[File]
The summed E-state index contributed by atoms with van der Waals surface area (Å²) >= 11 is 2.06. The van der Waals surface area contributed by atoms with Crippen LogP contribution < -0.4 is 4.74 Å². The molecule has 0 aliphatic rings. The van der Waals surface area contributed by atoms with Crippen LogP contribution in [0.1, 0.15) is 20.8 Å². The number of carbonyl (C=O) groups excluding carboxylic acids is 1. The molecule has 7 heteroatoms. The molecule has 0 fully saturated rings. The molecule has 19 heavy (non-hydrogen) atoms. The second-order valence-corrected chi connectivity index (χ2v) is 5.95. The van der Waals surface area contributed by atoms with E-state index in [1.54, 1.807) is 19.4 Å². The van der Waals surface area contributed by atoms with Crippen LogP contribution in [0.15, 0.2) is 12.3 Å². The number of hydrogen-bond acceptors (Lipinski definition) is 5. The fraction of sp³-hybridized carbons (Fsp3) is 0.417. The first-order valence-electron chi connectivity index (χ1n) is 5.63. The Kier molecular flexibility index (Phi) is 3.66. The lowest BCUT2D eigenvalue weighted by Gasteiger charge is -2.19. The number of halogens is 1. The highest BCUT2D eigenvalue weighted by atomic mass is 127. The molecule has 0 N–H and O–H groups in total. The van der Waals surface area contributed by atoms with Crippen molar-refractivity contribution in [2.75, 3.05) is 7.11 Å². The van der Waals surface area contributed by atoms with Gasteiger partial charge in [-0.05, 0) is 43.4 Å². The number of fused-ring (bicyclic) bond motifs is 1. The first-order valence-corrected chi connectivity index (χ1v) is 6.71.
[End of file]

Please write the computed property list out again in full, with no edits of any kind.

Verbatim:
The summed E-state index contributed by atoms with van der Waals surface area (Å²) >= 11 is 2.06. The van der Waals surface area contributed by atoms with Crippen LogP contribution < -0.4 is 4.74 Å². The molecule has 0 aliphatic rings. The van der Waals surface area contributed by atoms with Crippen LogP contribution in [0.1, 0.15) is 20.8 Å². The number of carbonyl (C=O) groups excluding carboxylic acids is 1. The molecule has 7 heteroatoms. The molecule has 0 fully saturated rings. The molecule has 19 heavy (non-hydrogen) atoms. The second-order valence-corrected chi connectivity index (χ2v) is 5.95. The van der Waals surface area contributed by atoms with E-state index in [1.54, 1.807) is 19.4 Å². The van der Waals surface area contributed by atoms with Crippen LogP contribution in [0.15, 0.2) is 12.3 Å². The number of hydrogen-bond acceptors (Lipinski definition) is 5. The fraction of sp³-hybridized carbons (Fsp3) is 0.417. The first-order valence-electron chi connectivity index (χ1n) is 5.63. The Kier molecular flexibility index (Phi) is 3.66. The lowest BCUT2D eigenvalue weighted by Gasteiger charge is -2.19. The number of halogens is 1. The highest BCUT2D eigenvalue weighted by atomic mass is 127. The molecule has 0 N–H and O–H groups in total. The van der Waals surface area contributed by atoms with Crippen molar-refractivity contribution in [2.75, 3.05) is 7.11 Å². The van der Waals surface area contributed by atoms with Gasteiger partial charge in [-0.05, 0) is 43.4 Å². The number of fused-ring (bicyclic) bond motifs is 1. The first-order valence-corrected chi connectivity index (χ1v) is 6.71.